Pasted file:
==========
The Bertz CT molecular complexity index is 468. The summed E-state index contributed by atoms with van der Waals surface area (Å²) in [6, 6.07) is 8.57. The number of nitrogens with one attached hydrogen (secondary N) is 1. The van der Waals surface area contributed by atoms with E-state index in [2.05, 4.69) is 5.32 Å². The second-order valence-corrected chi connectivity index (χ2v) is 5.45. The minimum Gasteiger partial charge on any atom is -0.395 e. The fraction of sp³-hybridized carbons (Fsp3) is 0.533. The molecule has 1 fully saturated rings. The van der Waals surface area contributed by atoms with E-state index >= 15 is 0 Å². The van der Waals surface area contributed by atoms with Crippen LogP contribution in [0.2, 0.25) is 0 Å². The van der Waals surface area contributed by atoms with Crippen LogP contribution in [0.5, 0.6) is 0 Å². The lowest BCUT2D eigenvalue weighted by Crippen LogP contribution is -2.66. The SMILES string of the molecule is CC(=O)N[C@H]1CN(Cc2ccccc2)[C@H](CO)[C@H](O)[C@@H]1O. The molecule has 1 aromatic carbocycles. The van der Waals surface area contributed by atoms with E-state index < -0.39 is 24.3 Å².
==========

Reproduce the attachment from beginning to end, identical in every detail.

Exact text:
The Bertz CT molecular complexity index is 468. The summed E-state index contributed by atoms with van der Waals surface area (Å²) in [6, 6.07) is 8.57. The number of nitrogens with one attached hydrogen (secondary N) is 1. The van der Waals surface area contributed by atoms with E-state index in [2.05, 4.69) is 5.32 Å². The second-order valence-corrected chi connectivity index (χ2v) is 5.45. The minimum Gasteiger partial charge on any atom is -0.395 e. The fraction of sp³-hybridized carbons (Fsp3) is 0.533. The molecule has 1 fully saturated rings. The van der Waals surface area contributed by atoms with E-state index >= 15 is 0 Å². The van der Waals surface area contributed by atoms with Crippen LogP contribution in [0.2, 0.25) is 0 Å². The van der Waals surface area contributed by atoms with Crippen LogP contribution in [0.5, 0.6) is 0 Å². The lowest BCUT2D eigenvalue weighted by Crippen LogP contribution is -2.66. The SMILES string of the molecule is CC(=O)N[C@H]1CN(Cc2ccccc2)[C@H](CO)[C@H](O)[C@@H]1O. The molecule has 1 aromatic carbocycles. The van der Waals surface area contributed by atoms with E-state index < -0.39 is 24.3 Å².